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While this may seem like a major drawback compared to other land races, grung more than make up for it with their poisonous skin and increased mobility. They have defense built into their biology, both to hurt any enemy that attacks them and to ward off larger threats. With that in mind, the perks of being a grung in J&D outweigh the disadvantages.

D&D’s Harengons are leaps and bounds

A D&D Herringon jumping in a swamp

Whether jumping into the fray or jumping on a stool at the local tavern, Dungeons & Dragons’ herringbone are perfectly suited to the life of cunning adventurers. Their hare trigger ability allows them to spring into action at the start of combat with a bonus to initiative rolls. Their highly heightened leporine senses augment their regular and passive perception, meaning that danger rarely sneaks up on them, even in the bustling market of a big city. Their powerful legs allow them to leap great distances, up to five times their proficiency bonus in feet, without fear of being hit. These lucky feet ensure they always have a soft landing, granting them a free d4 to add to any failed Dexterity saves.

Locathah brings brine to any D&D campaign

A Locathah and a seal from D&D 5E

While the deep ocean may be a source of fear for some people, Dungeons & Dragons’ Locathah calls him home. The mighty aquatic race possesses a set of naturally hardened scales, capable of rivaling most armor when it comes to absorbing blows. This armor is difficult to penetrate, such as what makes the Dark Sun setting hard to integrate into the Multiverse. Their time swimming in the deep, dark ocean currents made them naturally shrewd and strong, gaining proficiency in their perception and athletic skills. Their history as an oppressed race has left them resistant to all forms of mental aggression, as their leviathan willpower allows them to ignore willpower checks that would shatter other creatures. Not only comfortable in the depths, Locathahs can visit the surface whenever they want and breathe well, as long as they submerge at least once every 4 hours.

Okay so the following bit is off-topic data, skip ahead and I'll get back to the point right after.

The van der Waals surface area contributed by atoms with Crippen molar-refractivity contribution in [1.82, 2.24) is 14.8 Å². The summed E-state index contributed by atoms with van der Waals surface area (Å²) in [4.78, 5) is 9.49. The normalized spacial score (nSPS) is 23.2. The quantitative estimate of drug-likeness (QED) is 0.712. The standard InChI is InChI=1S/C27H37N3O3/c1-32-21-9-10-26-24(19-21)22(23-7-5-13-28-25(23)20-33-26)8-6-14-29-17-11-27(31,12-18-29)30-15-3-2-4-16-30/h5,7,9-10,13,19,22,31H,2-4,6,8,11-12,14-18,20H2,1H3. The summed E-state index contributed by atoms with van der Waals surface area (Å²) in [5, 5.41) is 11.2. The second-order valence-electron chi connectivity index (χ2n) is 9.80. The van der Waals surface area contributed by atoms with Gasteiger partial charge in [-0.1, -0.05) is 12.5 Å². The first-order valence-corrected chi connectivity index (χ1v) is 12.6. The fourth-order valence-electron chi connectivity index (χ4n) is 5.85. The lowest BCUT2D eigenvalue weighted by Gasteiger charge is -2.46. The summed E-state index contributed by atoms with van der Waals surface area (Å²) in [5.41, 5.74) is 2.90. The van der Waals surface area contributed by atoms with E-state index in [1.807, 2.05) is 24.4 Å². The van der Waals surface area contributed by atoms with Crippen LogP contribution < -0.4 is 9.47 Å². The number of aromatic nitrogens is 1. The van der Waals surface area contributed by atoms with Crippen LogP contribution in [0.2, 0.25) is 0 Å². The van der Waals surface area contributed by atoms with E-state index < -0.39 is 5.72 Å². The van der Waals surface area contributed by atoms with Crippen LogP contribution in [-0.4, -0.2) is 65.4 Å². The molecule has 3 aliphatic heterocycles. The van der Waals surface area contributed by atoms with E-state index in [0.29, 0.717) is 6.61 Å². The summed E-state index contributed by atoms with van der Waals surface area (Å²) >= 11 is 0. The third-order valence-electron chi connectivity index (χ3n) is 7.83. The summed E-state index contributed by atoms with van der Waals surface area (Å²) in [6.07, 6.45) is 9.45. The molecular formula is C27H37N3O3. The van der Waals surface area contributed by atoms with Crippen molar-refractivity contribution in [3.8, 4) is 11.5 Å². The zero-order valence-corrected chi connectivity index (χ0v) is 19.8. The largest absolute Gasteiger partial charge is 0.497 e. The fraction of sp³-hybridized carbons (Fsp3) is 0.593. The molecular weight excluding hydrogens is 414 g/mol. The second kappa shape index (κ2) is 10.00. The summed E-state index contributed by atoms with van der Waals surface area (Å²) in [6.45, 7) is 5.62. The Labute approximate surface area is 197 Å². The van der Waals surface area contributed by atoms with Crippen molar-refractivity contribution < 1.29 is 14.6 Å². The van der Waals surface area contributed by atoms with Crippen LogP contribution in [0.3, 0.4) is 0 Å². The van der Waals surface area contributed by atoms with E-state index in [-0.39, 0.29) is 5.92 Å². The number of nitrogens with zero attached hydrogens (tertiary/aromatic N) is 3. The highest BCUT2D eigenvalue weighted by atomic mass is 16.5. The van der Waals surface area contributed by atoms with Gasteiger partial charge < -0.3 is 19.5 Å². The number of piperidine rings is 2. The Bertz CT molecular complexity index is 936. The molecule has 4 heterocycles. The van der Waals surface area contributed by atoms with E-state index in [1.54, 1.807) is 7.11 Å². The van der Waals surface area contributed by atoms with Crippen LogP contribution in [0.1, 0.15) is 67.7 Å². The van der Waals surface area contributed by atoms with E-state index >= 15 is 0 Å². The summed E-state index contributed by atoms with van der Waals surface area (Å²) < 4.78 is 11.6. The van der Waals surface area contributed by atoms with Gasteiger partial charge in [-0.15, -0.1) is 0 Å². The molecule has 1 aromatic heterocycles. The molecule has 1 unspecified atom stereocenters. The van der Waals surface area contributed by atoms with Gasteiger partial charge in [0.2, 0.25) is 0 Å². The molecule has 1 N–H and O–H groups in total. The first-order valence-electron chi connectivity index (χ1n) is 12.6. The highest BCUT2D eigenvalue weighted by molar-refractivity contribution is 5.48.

Turtles prove that in D&D, slow and steady can win the day

The base art for a turtle in D&D 5e

Although most turtles prefer an easygoing existence, those who feel the call of adventure can do amazing things. Dungeons & Dragons player characters. Although unable to wear conventional armour, their carapace more than makes up for it, allowing them to ignore even the most lethal blows. If that fails, however, they can retreat into their shells to turn into a nearly immovable rock, making them harder to fight than J&Dinvisible enemies. If defense is not an option, turtles rely on their sharp claws to ward off unsuspecting attackers. Outside of combat, turtles are happy to enjoy their time above or below the waves, able to hold their breath for up to an hour without issue.

The objective of Dungeons & Dragons is to explore fantastical new settings while fully inhabiting a character and controlling their growth and development. While playing as a human, elf, or dwarf can help with believableness and make character dressing easier, trying out a character from a completely different race than a player is used to can lead to some truly memorable moments. Whether leaping as a herring, giving rides to party members as a centaur, or soaring among the clouds as an aaracockra, Dungeons & Dragonss provides the tools to become anyone or anything and have fun doing it.